When heart conditions threaten to slow patients down, the experts behind Lenox Hill Hospital’s wide-reaching cardiothoracic surgery program can help get them back to their active lifestyles.
Joan Schmid, 85, loves traveling. About two years ago, however, the Vermont resident’s trip to Long Island to visit her son and his family was disrupted by health problems.
“We’d been to see a play on Broadway, and as we were walking the several blocks to the parking lot, I had to sit down on a stoop every few minutes to rest,” Joan said. “Because I was having such trouble breathing, my daughter-in-law, Patricia, who works with North Shore-LIJ, was concerned enough to call and ask if a doctor there could see me.”
Patricia made the call, and Joan was soon scheduled for an appointment. After performing several tests, doctors determined that her heart’s aortic valve had calcified so much that blood was barely getting through. Fortunately for Joan, she was a candidate for an open aortic valve replacement.
“Someone with symptoms like Joan experienced often has a one- to two-year mortality rate of between 30 and 50 percent without surgery,” said S. Jacob Scheinerman, MD, Chair of Cardiothoracic Surgery at Lenox Hill Hospital, who performed Joan’s procedure. “We performed her open valve replacement, and she did beautifully. She was up and moving around very quickly.”
Robot-Assisted and Minimally Invasive Options
Open-heart procedures such as Joan’s aortic valve replacement are no longer the only options available to heart patients. Lenox Hill Hospital offers minimally invasive and robotic-assisted surgeries, as well as transcatheter aortic valve replacement (TAVR), to provide patients with quicker recoveries, reduced pain and minimal scarring.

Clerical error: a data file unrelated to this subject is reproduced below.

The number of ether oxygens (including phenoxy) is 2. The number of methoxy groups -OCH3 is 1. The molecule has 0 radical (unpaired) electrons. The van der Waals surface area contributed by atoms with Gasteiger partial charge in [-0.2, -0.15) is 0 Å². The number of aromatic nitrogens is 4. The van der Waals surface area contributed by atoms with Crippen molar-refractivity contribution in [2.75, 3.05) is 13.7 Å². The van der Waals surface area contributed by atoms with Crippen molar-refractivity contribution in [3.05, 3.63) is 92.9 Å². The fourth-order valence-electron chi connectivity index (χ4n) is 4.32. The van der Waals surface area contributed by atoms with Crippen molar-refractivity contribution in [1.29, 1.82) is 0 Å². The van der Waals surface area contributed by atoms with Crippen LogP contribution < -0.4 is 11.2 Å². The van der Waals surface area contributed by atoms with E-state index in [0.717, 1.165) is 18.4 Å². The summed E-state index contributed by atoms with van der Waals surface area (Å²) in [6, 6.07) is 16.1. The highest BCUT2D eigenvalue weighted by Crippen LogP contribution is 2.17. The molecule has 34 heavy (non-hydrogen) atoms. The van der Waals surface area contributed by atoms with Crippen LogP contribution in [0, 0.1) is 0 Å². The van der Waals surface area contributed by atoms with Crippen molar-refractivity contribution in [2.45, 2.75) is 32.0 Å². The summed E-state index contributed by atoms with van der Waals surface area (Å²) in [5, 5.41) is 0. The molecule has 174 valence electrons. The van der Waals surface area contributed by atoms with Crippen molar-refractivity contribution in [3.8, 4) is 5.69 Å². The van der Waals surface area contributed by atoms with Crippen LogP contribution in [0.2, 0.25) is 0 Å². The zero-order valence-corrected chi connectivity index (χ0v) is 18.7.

“The minimally invasive coronary bypass was pioneered here at Lenox Hill Hospital, with the first procedure performed in 1994,” said Nirav C. Patel, MD, Vice Chair of Cardiothoracic Surgery and Director of Robotic Cardiac Surgery at Lenox Hill Hospital. “We have been able to carry on and improve that tradition to keep us at the forefront of excellence.”
Dr. Patel feels a vital component of that position is the collaborative work of colleagues in cardiothoracic surgery and interventional cardiology at Lenox Hill Hospital.
“We perform a lot of hybrid procedures,” Dr. Patel said, referring to procedures that combine conventional surgical techniques with techniques often used in interventional cardiology, including catheter-based procedures. “It is important to us that our collaboration and innovation benefit our patients.”
This collaboration allows for the almost seamless transition of care between the hospital’s heart specialists.
“Every day at 6:45 a.m., 25 clinicians get together along with nurses, physician assistants, nurse practitioners and attending physicians, and we discuss every patient in our care, whether they are doing beautifully or have issues that need to be remedied,” Dr. Scheinerman said. “No patient has just one set of eyes and one brain looking at his or her progress and thinking about his or her case — he or she has a whole team. This keeps us in tune with patient needs.”
Getting Back to Living
Just more than two years after her surgery, Joan feels better than ever. She’s back to her active lifestyle of traveling, and even kayaking rivers.
“There’s a huge difference in how I feel now compared to how I felt before surgery,” Joan said. “Each time I go for a checkup with my cardiologist, they tell me I’m doing great and that they can’t believe the shape I’m in.”
She credits Dr. Scheinerman with her speedy recovery and improved health.
“Not only is he a talented doctor, he’s a kind and caring one,” Joan said. “He gave me more years to see my grandchildren grow up and graduate.”
To learn more about cardiothoracic surgery at Lenox Hill Hospital, visit bit.ly/lhcardio.